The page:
Ang Sihui does not know the whereabouts of her father, and does not care.
‘I woke up one morning when I was 8, and he was gone,’ says the bubbly 19-year-old.
A fresh diploma graduate in Hospitality and Tourism from Temasek Polytechnic, Sihui is currently working in the advertising and promotions department at the Singapore Zoological Gardens.
With a ready smile, she speaks of her future with zest. She dreams of furthering her studies in Australia, and working hard towards her ambition of being ‘someone in the advertising industry, either in the creative or account servicing,’ she says.
Like every typical teenager, the outgoing Sihui enjoys ‘chilling out’ with her friends on weekends and inviting them over to her house for the occasional steamboat dinner. When asked about her philosophy in life, she enthusiastically quoted her favourite advertising and motivation author, Paul Arden: ‘Never take no for an answer’.
This spunky girl appears confident and mature with a clear direction of what she wants to do with her life.
Judging from impressions, she certainly does not look or behave like one who bears battle scars of her parents divorce during her childhood.
The Department of Statistics in Singapore shows that as of 2003, for every ten marriages registered, almost 3 ended up in divorce. It also listed divorce rate in 2007 being 8.6 per 1000 married females. This number has doubled over the last decade.
According to a speech by Mrs Yu-Foo Yee Shoon, Minister of State for Community Development, Youth and Sports, she said: ‘In Singapore, one of the most commonly cited reasons for school dropouts is home-related, and almost half of the juveniles beyond parental control are from families with parents who are divorced, separated, widowed or single. Despite the parents best intensions, these families are more likely to struggle to provide the best home and future for the their children.’
Mrs Yu-Foo also quoted Editor-in-Chief of US News, Mortimer Zuckerman who stated in a recent article that ‘the stable family of two biological parents is ideal for nurturing, inculcating values and planning for a child’s future. By comparison, he stated that children of single parents or broken families are more prone to social problems such as child neglect or abuse, crime and delinquency. They are at risk of failure.’
With the higher incidence of youths from broken families turning delinquent, Sihui is lucky to have emerged unscathed.
Sihui’s lecturer from Temasek Polytechnic, Ms Selene Goh said: ‘Sihui did not fit the profile of a typical student from problem families. She is a happy-go-lucky and cheerful girl who did rather well in school.’
Sihui credits her mother for having brought her up well. She remembers feeling angry and hurt when her father first left, but her mother filled up the void quickly.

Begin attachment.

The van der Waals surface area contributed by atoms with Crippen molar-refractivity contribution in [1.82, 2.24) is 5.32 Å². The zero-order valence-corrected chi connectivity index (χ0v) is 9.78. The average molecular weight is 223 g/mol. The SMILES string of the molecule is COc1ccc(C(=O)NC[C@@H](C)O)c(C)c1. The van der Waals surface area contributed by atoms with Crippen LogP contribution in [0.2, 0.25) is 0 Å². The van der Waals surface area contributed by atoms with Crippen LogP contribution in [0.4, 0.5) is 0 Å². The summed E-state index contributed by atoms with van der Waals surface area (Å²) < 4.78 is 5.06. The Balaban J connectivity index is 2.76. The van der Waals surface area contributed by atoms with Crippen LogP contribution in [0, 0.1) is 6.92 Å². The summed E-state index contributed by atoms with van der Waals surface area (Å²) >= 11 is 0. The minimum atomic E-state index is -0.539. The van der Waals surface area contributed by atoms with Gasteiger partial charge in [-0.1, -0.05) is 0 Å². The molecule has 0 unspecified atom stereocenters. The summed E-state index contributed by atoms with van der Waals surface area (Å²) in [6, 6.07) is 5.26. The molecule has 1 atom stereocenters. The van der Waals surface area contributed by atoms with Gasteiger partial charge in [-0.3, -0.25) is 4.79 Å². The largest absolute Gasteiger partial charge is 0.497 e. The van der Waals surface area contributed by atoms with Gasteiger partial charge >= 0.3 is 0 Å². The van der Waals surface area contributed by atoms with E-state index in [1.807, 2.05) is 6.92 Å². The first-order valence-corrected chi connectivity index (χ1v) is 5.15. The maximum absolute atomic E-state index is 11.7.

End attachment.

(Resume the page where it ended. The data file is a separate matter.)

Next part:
‘My mother was a very strong woman. She did not buckle when my father packed up and left. She stayed strong for my sister and I. She was a mother, a father and a friend. I felt no lack in parental love, and she taught me many valuable lessons in life. She is my hero,’ she says.
Today, Sihui remains unclear of what exactly led to her parent’s separation. Only vaguely remembering her mother mention about a business failure with lawsuits involved.
She remembers her father going to her primary school to look for her during recess then. However, angry at his abrupt departure, Sihui said she threw childish tantrums and refused to see him. His sneak visits stopped soon after her mother alerted the school of his unauthorised visits.
Sihui’s father never sought custody for her and her sister.
Although Sihui insists that she does not miss her father, she lets out that she does reminisce the times when her family was complete. She says her parents hardly fought, and they were a well-to-do family who went on holiday trips twice yearly.
‘It was my father’s birthday one year, and my mother, sister and I wanted to spring a surprise on him. We bought him a briefcase, left it on the dining table and hid in the stairwell. I still remember the smile on my father’s face. It was fun. Our family used to have fun times like these,’ she recalls fondly.
Through the years, Sihui has allowed time and the closeness she shares with her mother and older sister to help her completely forget about her father. She no longer holds any resentment for his abandonment.
Although she does not think that her parent’s divorce has affected her growing up years in any strong ways, the one scar the divorce left her, she says, is probably her realistic take on relationships and marriage. She does not romanticise love like many other teenage girls her age, but says that marriage is hard work, which takes compromise.
Despite having unlocked stored away memories of her father with this interview, when asked of her reaction if her dad came back to look for her, Sihui still says: ‘I will show him how well I have done without him, and tell him to stay out of my life.’
*The identity of the interviewee has been changed for privacy sake.
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